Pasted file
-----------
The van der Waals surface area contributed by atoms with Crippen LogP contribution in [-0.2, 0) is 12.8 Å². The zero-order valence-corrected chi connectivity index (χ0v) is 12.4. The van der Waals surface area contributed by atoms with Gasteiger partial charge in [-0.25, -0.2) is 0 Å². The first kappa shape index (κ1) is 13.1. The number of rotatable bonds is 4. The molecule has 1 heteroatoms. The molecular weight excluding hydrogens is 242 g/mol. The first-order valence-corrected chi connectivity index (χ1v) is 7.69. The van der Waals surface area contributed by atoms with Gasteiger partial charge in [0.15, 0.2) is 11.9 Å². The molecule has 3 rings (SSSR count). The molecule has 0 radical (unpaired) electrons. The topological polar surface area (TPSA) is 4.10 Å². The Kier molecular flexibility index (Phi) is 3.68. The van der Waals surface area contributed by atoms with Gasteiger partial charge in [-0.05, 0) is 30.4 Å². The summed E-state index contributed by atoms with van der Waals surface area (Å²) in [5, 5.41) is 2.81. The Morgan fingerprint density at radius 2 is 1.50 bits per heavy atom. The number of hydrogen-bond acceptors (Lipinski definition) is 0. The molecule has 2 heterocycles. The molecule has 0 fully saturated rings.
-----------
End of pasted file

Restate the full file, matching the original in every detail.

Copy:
The van der Waals surface area contributed by atoms with Crippen LogP contribution in [-0.2, 0) is 12.8 Å². The zero-order valence-corrected chi connectivity index (χ0v) is 12.4. The van der Waals surface area contributed by atoms with Gasteiger partial charge in [-0.25, -0.2) is 0 Å². The first kappa shape index (κ1) is 13.1. The number of rotatable bonds is 4. The molecule has 1 heteroatoms. The molecular weight excluding hydrogens is 242 g/mol. The first-order valence-corrected chi connectivity index (χ1v) is 7.69. The van der Waals surface area contributed by atoms with Gasteiger partial charge in [0.15, 0.2) is 11.9 Å². The molecule has 3 rings (SSSR count). The molecule has 0 radical (unpaired) electrons. The topological polar surface area (TPSA) is 4.10 Å². The Kier molecular flexibility index (Phi) is 3.68. The van der Waals surface area contributed by atoms with Gasteiger partial charge in [-0.05, 0) is 30.4 Å². The summed E-state index contributed by atoms with van der Waals surface area (Å²) in [5, 5.41) is 2.81. The Morgan fingerprint density at radius 2 is 1.50 bits per heavy atom. The number of hydrogen-bond acceptors (Lipinski definition) is 0. The molecule has 2 heterocycles. The molecule has 0 fully saturated rings.